Hello Fellow ChartWatchers,

Here's an article that first appeared in 2006 about using the ADX indicator.  With lots of stocks starting to trend upwards now, I thought it was a good time to revisit this topic.  Enjoy!  - Chip

Trend analysis is one of the most important technical analysis skills anyone can have. Knowing if a stock is trending or oscillating can have a big impact on what kind of approach you take to trading it. Stocks that are in a strong uptrend should be bought and held until one or more momentum oscillators show signs of weakness (a moving average cross-over for example). Stocks that are oscillating sideways within a trading range should be studied using oscillating indicators like Stochastics for entry and exit points.

So, how do you tell if a stock is trending or oscillating? And how do you tell if the trend is strong or weak? One way is to use the old Mark 1 Eyeball- but unfortunately that isn't always as accurate and impartial as one might like. A more objective technique is to use the ADX indicator.

The ADX indicator was invented by Welles Wilder, the same guy who created the RSI. It is part of an indicator "system" whoses official name is "Wilder's DMI". Wilder's DMI consists of three lines - the green +DI line, the red -DI line and the thick black ADX line. Check out this example that uses the Dow Industrials:

Dow Industrials with ADX
(Click the chart to see a live version.)

I've added vertical blue lines whereever the green +DI line crossed the red -DI line in a significant way (I ignored some whipsaw-like crossovers for clarity). When +DI is above -DI, the chart is in an uptrend. When -DI is on top, the chart is in a downtrend. The "strength" of the trend (up or down), is indicated by the ADX line.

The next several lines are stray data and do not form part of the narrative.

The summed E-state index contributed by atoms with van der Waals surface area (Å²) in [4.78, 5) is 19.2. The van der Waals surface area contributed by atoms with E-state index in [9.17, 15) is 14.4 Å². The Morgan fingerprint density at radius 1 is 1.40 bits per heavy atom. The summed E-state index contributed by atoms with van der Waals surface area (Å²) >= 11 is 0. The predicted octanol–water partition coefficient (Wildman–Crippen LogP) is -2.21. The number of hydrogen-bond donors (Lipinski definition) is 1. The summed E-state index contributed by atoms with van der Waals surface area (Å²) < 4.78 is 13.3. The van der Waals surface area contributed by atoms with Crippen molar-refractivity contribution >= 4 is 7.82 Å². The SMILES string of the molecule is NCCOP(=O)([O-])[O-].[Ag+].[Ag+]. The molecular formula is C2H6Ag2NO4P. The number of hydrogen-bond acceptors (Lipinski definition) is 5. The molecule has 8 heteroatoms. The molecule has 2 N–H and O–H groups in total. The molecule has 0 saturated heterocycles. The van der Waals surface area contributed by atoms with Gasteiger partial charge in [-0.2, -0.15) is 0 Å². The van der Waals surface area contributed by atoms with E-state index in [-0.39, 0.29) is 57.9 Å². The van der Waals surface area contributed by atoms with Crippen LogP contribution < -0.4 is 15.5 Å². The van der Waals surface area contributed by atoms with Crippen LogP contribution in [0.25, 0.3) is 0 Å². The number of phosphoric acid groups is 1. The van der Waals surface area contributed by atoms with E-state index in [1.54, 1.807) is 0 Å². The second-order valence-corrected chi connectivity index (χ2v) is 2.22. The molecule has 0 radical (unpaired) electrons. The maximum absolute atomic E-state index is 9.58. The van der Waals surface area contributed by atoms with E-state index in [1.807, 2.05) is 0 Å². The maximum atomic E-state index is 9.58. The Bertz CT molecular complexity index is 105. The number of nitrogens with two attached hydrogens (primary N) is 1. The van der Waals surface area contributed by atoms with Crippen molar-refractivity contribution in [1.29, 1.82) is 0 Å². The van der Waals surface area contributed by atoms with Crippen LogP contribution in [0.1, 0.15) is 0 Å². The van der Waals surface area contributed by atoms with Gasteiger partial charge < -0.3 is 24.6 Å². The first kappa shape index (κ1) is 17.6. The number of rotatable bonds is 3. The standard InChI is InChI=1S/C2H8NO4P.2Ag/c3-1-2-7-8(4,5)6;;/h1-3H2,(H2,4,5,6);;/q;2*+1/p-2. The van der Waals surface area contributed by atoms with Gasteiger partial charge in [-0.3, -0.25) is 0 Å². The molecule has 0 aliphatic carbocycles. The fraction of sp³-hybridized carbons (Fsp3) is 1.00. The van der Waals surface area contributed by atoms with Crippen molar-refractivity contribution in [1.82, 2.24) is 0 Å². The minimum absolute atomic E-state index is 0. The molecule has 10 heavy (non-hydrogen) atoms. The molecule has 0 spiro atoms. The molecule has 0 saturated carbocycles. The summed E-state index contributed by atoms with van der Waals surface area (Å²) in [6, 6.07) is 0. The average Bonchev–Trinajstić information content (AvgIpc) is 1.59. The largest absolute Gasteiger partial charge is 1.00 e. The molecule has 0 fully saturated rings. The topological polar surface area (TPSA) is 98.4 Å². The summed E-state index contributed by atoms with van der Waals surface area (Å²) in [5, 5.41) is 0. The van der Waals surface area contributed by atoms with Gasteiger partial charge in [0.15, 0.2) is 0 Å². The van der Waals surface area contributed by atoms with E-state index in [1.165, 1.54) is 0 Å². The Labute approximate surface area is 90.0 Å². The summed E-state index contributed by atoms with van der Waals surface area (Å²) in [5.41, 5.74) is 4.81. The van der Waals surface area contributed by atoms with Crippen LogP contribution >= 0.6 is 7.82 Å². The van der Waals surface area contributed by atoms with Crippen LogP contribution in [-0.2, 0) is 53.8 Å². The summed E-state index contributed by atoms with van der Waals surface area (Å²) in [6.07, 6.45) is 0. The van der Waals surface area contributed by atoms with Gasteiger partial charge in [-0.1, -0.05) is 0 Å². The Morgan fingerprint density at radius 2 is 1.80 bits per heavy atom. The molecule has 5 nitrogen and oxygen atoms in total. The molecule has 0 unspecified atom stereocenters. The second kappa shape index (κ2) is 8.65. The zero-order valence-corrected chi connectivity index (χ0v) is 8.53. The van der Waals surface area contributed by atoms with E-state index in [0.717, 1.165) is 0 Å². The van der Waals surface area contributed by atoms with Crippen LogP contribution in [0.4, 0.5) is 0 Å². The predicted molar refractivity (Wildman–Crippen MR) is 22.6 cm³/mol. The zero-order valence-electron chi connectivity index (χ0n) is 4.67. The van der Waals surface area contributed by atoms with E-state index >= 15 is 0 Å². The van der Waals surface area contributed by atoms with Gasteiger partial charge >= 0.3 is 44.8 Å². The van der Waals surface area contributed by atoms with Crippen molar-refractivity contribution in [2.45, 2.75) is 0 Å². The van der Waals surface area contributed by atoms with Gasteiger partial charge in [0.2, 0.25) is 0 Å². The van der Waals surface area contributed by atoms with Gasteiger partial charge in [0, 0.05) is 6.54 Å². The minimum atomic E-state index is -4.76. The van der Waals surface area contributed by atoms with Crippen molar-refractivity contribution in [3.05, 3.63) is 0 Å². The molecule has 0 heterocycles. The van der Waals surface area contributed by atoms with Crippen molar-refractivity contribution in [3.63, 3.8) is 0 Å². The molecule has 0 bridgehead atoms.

Working through the chart from left to right, at first the Dow was in an "uptrend" (+DI is above -DI) and it was a "strong uptrend" because the ADX line rose to a relatively high level. Next, in early April, came a short period of oscillation that saw the ADX fall. After that, in late April, another uptrend developed but a couple of down days near the beginning of May prevented the ADX from indicating that the uptrend was particularly "strong".

After setting a high in the middle of May, the Dow entered a strong downtrend for a couple of weeks. Notice that the ADX line continued moving higher during this downtrend - don't let that confuse you! The level of the ADX indicates the strength of the trend, not the direction. In this case, this downtrend is the strongest trend on the chart and therefore has the highest ADX levels.

The right side of the chart shows that we are currently in another uptrend however the "strength" of that uptrend is very questionable. Notice how the ADX line was at a very low level in mid-August and has only begun to move higher recently. The ADX is telling alert ChartWatchers to pay close attention for signs the Dow's current uptrend is running out of momentum and react accordingly.

The calculation of the ADX is complex and beyond the scope of this article however, we have recently gotten a very detailed new book about the ADX into our bookstore that can tell you everything (and I mean everything) you ever wanted to know about this important indicator. Although it is pricey, serious ChartWatchers will find that "ADXcellence" by Dr. Charles Schaap is well worth the cost.

Chip Anderson
About the author: is the founder and president of He founded the company after working as a Windows developer and corporate consultant at Microsoft from 1987 to 1997. Since 1999, Chip has guided the growth and development of into a trusted financial enterprise and highly-valued resource in the industry. In this blog, Chip shares his tips and tricks on how to maximize the tools and resources available at, and provides updates about new features or additions to the site. Learn More
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